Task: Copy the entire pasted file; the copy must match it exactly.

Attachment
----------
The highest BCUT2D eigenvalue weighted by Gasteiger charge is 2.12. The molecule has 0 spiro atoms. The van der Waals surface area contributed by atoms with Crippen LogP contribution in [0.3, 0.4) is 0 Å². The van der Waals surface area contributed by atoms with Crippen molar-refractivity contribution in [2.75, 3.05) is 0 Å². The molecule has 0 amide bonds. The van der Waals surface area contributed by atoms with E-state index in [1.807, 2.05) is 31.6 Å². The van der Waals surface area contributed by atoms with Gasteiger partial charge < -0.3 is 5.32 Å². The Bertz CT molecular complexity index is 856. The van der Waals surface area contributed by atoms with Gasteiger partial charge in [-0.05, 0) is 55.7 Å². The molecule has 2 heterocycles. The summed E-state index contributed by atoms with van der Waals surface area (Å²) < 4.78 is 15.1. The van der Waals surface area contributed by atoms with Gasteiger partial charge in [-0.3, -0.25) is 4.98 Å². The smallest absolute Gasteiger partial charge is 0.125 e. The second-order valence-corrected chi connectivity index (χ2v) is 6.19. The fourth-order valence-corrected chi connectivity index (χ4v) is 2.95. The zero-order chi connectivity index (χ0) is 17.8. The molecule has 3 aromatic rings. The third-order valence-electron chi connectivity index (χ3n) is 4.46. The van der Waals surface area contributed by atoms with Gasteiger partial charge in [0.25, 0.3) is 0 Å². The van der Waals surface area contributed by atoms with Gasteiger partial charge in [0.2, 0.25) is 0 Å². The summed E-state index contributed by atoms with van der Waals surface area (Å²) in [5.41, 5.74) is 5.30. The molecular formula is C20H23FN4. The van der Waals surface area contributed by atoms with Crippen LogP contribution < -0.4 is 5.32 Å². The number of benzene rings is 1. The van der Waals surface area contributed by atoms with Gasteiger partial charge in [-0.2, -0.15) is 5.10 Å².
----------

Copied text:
The highest BCUT2D eigenvalue weighted by Gasteiger charge is 2.12. The molecule has 0 spiro atoms. The van der Waals surface area contributed by atoms with Crippen LogP contribution in [0.3, 0.4) is 0 Å². The van der Waals surface area contributed by atoms with Crippen molar-refractivity contribution in [2.75, 3.05) is 0 Å². The molecule has 0 amide bonds. The van der Waals surface area contributed by atoms with E-state index in [1.807, 2.05) is 31.6 Å². The van der Waals surface area contributed by atoms with Gasteiger partial charge < -0.3 is 5.32 Å². The Bertz CT molecular complexity index is 856. The van der Waals surface area contributed by atoms with Gasteiger partial charge in [-0.05, 0) is 55.7 Å². The molecule has 2 heterocycles. The summed E-state index contributed by atoms with van der Waals surface area (Å²) < 4.78 is 15.1. The van der Waals surface area contributed by atoms with Gasteiger partial charge in [-0.3, -0.25) is 4.98 Å². The smallest absolute Gasteiger partial charge is 0.125 e. The second-order valence-corrected chi connectivity index (χ2v) is 6.19. The fourth-order valence-corrected chi connectivity index (χ4v) is 2.95. The zero-order chi connectivity index (χ0) is 17.8. The molecule has 3 aromatic rings. The third-order valence-electron chi connectivity index (χ3n) is 4.46. The van der Waals surface area contributed by atoms with Gasteiger partial charge in [0.25, 0.3) is 0 Å². The van der Waals surface area contributed by atoms with Gasteiger partial charge in [0.2, 0.25) is 0 Å². The summed E-state index contributed by atoms with van der Waals surface area (Å²) in [5.41, 5.74) is 5.30. The molecular formula is C20H23FN4. The van der Waals surface area contributed by atoms with Crippen LogP contribution < -0.4 is 5.32 Å². The number of benzene rings is 1. The van der Waals surface area contributed by atoms with Gasteiger partial charge in [-0.2, -0.15) is 5.10 Å².